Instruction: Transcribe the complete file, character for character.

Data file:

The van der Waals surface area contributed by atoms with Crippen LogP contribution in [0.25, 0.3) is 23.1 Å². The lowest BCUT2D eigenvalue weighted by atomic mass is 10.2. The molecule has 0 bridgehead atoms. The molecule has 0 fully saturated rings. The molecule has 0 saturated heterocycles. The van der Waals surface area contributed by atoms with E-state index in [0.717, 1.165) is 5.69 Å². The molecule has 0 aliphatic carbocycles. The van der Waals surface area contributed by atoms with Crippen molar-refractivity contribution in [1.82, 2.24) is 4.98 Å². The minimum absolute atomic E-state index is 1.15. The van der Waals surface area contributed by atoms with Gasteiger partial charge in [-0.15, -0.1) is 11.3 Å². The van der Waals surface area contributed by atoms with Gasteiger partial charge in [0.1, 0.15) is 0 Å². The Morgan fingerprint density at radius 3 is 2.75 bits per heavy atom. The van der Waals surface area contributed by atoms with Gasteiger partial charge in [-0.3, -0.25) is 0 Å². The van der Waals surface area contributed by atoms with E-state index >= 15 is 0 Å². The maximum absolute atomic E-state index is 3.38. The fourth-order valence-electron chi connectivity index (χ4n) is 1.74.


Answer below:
The van der Waals surface area contributed by atoms with Crippen LogP contribution in [0.25, 0.3) is 23.1 Å². The lowest BCUT2D eigenvalue weighted by atomic mass is 10.2. The molecule has 0 bridgehead atoms. The molecule has 0 fully saturated rings. The molecule has 0 saturated heterocycles. The van der Waals surface area contributed by atoms with E-state index in [0.717, 1.165) is 5.69 Å². The molecule has 0 aliphatic carbocycles. The van der Waals surface area contributed by atoms with Crippen molar-refractivity contribution in [1.82, 2.24) is 4.98 Å². The minimum absolute atomic E-state index is 1.15. The van der Waals surface area contributed by atoms with Gasteiger partial charge in [-0.15, -0.1) is 11.3 Å². The van der Waals surface area contributed by atoms with Gasteiger partial charge in [0.1, 0.15) is 0 Å². The Morgan fingerprint density at radius 3 is 2.75 bits per heavy atom. The van der Waals surface area contributed by atoms with Gasteiger partial charge in [-0.3, -0.25) is 0 Å². The van der Waals surface area contributed by atoms with E-state index >= 15 is 0 Å². The maximum absolute atomic E-state index is 3.38. The fourth-order valence-electron chi connectivity index (χ4n) is 1.74.